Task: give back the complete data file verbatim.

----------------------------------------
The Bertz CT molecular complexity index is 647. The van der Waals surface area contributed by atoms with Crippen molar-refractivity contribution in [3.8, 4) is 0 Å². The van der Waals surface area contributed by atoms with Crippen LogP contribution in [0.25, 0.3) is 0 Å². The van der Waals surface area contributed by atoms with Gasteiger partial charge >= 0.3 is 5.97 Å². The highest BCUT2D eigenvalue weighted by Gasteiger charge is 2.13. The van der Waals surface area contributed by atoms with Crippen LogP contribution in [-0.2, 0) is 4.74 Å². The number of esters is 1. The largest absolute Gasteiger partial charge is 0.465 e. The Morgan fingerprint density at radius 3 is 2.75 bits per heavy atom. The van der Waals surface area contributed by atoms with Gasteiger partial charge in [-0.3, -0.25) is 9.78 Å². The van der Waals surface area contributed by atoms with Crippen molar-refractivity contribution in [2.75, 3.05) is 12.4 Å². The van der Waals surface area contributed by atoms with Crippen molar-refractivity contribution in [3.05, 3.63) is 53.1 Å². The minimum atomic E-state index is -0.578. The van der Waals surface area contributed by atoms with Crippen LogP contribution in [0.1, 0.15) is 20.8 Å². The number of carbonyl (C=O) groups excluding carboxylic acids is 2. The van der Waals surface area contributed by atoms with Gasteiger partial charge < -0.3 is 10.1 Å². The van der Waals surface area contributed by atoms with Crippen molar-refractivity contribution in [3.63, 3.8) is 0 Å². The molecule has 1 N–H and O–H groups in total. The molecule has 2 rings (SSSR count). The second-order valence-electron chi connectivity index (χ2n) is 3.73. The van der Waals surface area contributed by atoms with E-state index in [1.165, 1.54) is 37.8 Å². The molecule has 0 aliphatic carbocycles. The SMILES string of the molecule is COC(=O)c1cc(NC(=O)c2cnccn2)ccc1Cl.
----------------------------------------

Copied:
The Bertz CT molecular complexity index is 647. The van der Waals surface area contributed by atoms with Crippen molar-refractivity contribution in [3.8, 4) is 0 Å². The van der Waals surface area contributed by atoms with Crippen LogP contribution in [0.25, 0.3) is 0 Å². The van der Waals surface area contributed by atoms with Gasteiger partial charge >= 0.3 is 5.97 Å². The highest BCUT2D eigenvalue weighted by Gasteiger charge is 2.13. The van der Waals surface area contributed by atoms with Crippen LogP contribution in [-0.2, 0) is 4.74 Å². The number of esters is 1. The largest absolute Gasteiger partial charge is 0.465 e. The Morgan fingerprint density at radius 3 is 2.75 bits per heavy atom. The van der Waals surface area contributed by atoms with Gasteiger partial charge in [-0.3, -0.25) is 9.78 Å². The van der Waals surface area contributed by atoms with Crippen molar-refractivity contribution in [2.75, 3.05) is 12.4 Å². The van der Waals surface area contributed by atoms with Crippen molar-refractivity contribution in [3.05, 3.63) is 53.1 Å². The minimum atomic E-state index is -0.578. The van der Waals surface area contributed by atoms with Crippen LogP contribution in [0.1, 0.15) is 20.8 Å². The number of carbonyl (C=O) groups excluding carboxylic acids is 2. The van der Waals surface area contributed by atoms with Gasteiger partial charge < -0.3 is 10.1 Å². The van der Waals surface area contributed by atoms with Crippen molar-refractivity contribution in [3.63, 3.8) is 0 Å². The molecule has 1 N–H and O–H groups in total. The molecule has 2 rings (SSSR count). The second-order valence-electron chi connectivity index (χ2n) is 3.73. The van der Waals surface area contributed by atoms with E-state index in [1.165, 1.54) is 37.8 Å². The molecule has 0 aliphatic carbocycles. The SMILES string of the molecule is COC(=O)c1cc(NC(=O)c2cnccn2)ccc1Cl.